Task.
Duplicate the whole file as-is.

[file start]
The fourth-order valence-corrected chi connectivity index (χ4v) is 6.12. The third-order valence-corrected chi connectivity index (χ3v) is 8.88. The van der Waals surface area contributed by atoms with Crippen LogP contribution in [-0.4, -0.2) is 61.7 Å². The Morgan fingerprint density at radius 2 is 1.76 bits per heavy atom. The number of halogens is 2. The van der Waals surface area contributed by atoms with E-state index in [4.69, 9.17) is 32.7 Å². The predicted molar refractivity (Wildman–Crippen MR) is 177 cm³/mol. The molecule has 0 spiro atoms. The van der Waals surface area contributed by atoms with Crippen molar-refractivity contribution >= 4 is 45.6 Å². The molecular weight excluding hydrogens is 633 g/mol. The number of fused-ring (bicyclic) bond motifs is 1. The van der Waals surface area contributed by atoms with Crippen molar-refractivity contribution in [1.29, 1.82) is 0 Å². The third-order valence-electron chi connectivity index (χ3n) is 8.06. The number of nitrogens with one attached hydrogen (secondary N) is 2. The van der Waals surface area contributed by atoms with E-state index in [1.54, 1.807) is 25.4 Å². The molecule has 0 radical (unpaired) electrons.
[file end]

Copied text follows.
The fourth-order valence-corrected chi connectivity index (χ4v) is 6.12. The third-order valence-corrected chi connectivity index (χ3v) is 8.88. The van der Waals surface area contributed by atoms with Crippen LogP contribution in [-0.4, -0.2) is 61.7 Å². The Morgan fingerprint density at radius 2 is 1.76 bits per heavy atom. The number of halogens is 2. The van der Waals surface area contributed by atoms with E-state index in [4.69, 9.17) is 32.7 Å². The predicted molar refractivity (Wildman–Crippen MR) is 177 cm³/mol. The molecule has 0 spiro atoms. The van der Waals surface area contributed by atoms with Crippen molar-refractivity contribution >= 4 is 45.6 Å². The molecular weight excluding hydrogens is 633 g/mol. The number of fused-ring (bicyclic) bond motifs is 1. The van der Waals surface area contributed by atoms with Crippen molar-refractivity contribution in [1.29, 1.82) is 0 Å². The third-order valence-electron chi connectivity index (χ3n) is 8.06. The number of nitrogens with one attached hydrogen (secondary N) is 2. The van der Waals surface area contributed by atoms with E-state index in [1.54, 1.807) is 25.4 Å². The molecule has 0 radical (unpaired) electrons.